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Late August, heavy rain and sun

Sunday, 30 August, 2015

On this day in 2013, Seamus Heaney, the Irish poet and recipient of the Nobel Prize in Literature, died. “I can’t think of a case where poems changed the world,” he once said, “but what they do is they change people’s understanding of what’s going on in the world.” As the month of August ebbs away, Blackberry-Picking sums up the summer that was, with its mix of “heavy rain and sun.” Heaney is in playful mood here and he even allows himself a bit of rhyming fun at the end: “all the lovely canfuls smelt of rot / Each year I hoped they’d keep, knew they would not.”

Blackberry-Picking

Late August, given heavy rain and sun
For a full week, the blackberries would ripen.
At first, just one, a glossy purple clot
Among others, red, green, hard as a knot.
You ate that first one and its flesh was sweet
Like thickened wine: summer’s blood was in it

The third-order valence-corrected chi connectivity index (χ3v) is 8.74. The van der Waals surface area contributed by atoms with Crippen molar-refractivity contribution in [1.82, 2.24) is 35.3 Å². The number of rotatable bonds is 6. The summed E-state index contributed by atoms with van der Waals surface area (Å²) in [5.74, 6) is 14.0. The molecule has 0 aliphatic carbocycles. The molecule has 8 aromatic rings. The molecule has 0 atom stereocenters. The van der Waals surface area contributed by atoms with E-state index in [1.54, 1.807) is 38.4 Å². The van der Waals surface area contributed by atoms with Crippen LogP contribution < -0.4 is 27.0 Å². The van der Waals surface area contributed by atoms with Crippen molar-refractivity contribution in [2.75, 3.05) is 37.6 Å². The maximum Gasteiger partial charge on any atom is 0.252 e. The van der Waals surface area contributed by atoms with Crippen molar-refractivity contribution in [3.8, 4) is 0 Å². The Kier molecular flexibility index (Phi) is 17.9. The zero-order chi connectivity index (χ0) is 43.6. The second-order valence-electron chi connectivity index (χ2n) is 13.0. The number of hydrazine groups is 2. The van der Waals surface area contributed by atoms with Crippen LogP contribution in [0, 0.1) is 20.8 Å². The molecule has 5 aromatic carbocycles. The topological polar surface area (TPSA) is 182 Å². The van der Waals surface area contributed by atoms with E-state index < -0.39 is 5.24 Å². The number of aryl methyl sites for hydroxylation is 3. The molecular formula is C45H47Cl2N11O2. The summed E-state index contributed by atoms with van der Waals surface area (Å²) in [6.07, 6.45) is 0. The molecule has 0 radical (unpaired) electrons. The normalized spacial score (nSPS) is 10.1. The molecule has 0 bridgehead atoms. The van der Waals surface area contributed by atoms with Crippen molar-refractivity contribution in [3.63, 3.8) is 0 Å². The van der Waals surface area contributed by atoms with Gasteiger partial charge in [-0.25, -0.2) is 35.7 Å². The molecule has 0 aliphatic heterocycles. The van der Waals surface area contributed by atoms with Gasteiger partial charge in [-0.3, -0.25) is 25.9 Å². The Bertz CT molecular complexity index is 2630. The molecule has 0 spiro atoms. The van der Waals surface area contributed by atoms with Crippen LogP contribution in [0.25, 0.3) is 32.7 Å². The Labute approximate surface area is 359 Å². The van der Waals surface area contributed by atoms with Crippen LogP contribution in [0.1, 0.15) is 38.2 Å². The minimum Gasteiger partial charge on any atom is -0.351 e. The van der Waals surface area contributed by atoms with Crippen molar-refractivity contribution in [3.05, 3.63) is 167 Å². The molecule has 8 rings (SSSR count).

Leaving stains upon the tongue and lust for
Picking. Then red ones inked up and that hunger
Sent us out with milk cans, pea tins, jam-pots
Where briars scratched and wet grass bleached our boots.
Round hayfields, cornfields and potato-drills
We trekked and picked until the cans were full,
Until the tinkling bottom had been covered
With green ones, and on top big dark blobs burned
Like a plate of eyes. Our hands were peppered
With thorn pricks, our palms sticky as Bluebeard’s.

We hoarded the fresh berries in the byre.
But when the bath was filled we found a fur,
A rat-grey fungus, glutting on our cache.
The juice was stinking too. Once off the bush
The fruit fermented, the sweet flesh would turn sour.
I always felt like crying. It wasn’t fair
That all the lovely canfuls smelt of rot.
Each year I hoped they’d keep, knew they would not.

Seamus Heaney (13 April 1939 – 30 August 2013)

Blackberries


Comments (1)

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  1. Henry Barth says:

    Shame that Heaney died so young, so early. I was once looking forward to President Seamus Heaney instead of that faux poet we now have.